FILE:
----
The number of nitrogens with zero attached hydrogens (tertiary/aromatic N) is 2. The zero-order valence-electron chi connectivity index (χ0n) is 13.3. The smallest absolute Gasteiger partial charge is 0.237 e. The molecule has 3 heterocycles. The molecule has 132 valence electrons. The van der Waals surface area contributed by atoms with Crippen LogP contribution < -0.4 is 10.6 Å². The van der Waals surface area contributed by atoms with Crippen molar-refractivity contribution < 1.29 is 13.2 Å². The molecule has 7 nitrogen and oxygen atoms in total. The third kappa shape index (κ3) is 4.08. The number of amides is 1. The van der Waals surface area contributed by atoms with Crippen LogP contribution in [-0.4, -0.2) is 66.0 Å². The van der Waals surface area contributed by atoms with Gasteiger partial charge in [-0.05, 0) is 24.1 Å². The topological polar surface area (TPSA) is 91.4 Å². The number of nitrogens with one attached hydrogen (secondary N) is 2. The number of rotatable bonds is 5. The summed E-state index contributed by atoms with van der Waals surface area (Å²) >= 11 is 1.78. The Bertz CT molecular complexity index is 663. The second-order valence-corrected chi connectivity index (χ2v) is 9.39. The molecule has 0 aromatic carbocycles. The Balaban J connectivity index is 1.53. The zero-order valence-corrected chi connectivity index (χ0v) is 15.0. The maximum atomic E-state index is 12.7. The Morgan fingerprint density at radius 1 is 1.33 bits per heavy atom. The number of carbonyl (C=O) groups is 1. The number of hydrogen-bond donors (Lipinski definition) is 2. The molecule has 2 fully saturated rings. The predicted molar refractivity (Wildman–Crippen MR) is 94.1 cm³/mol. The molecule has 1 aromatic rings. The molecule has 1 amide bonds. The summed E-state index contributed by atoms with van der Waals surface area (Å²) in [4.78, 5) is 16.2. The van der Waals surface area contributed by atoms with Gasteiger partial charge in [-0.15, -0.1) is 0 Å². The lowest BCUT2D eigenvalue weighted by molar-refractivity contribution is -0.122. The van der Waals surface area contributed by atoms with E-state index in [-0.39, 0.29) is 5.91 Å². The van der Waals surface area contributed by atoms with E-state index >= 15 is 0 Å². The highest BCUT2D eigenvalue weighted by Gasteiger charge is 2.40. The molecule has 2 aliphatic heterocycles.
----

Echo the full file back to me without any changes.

The number of nitrogens with zero attached hydrogens (tertiary/aromatic N) is 2. The zero-order valence-electron chi connectivity index (χ0n) is 13.3. The smallest absolute Gasteiger partial charge is 0.237 e. The molecule has 3 heterocycles. The molecule has 132 valence electrons. The van der Waals surface area contributed by atoms with Crippen LogP contribution < -0.4 is 10.6 Å². The van der Waals surface area contributed by atoms with Crippen molar-refractivity contribution < 1.29 is 13.2 Å². The molecule has 7 nitrogen and oxygen atoms in total. The third kappa shape index (κ3) is 4.08. The number of amides is 1. The van der Waals surface area contributed by atoms with Crippen LogP contribution in [-0.4, -0.2) is 66.0 Å². The van der Waals surface area contributed by atoms with Gasteiger partial charge in [-0.05, 0) is 24.1 Å². The topological polar surface area (TPSA) is 91.4 Å². The number of nitrogens with one attached hydrogen (secondary N) is 2. The number of rotatable bonds is 5. The summed E-state index contributed by atoms with van der Waals surface area (Å²) >= 11 is 1.78. The Bertz CT molecular complexity index is 663. The second-order valence-corrected chi connectivity index (χ2v) is 9.39. The molecule has 0 aromatic carbocycles. The Balaban J connectivity index is 1.53. The zero-order valence-corrected chi connectivity index (χ0v) is 15.0. The maximum atomic E-state index is 12.7. The Morgan fingerprint density at radius 1 is 1.33 bits per heavy atom. The number of carbonyl (C=O) groups is 1. The number of hydrogen-bond donors (Lipinski definition) is 2. The molecule has 2 fully saturated rings. The predicted molar refractivity (Wildman–Crippen MR) is 94.1 cm³/mol. The molecule has 1 aromatic rings. The molecule has 1 amide bonds. The summed E-state index contributed by atoms with van der Waals surface area (Å²) in [4.78, 5) is 16.2. The van der Waals surface area contributed by atoms with Gasteiger partial charge in [-0.15, -0.1) is 0 Å². The lowest BCUT2D eigenvalue weighted by molar-refractivity contribution is -0.122. The van der Waals surface area contributed by atoms with E-state index in [-0.39, 0.29) is 5.91 Å². The van der Waals surface area contributed by atoms with E-state index >= 15 is 0 Å². The highest BCUT2D eigenvalue weighted by Gasteiger charge is 2.40. The molecule has 2 aliphatic heterocycles.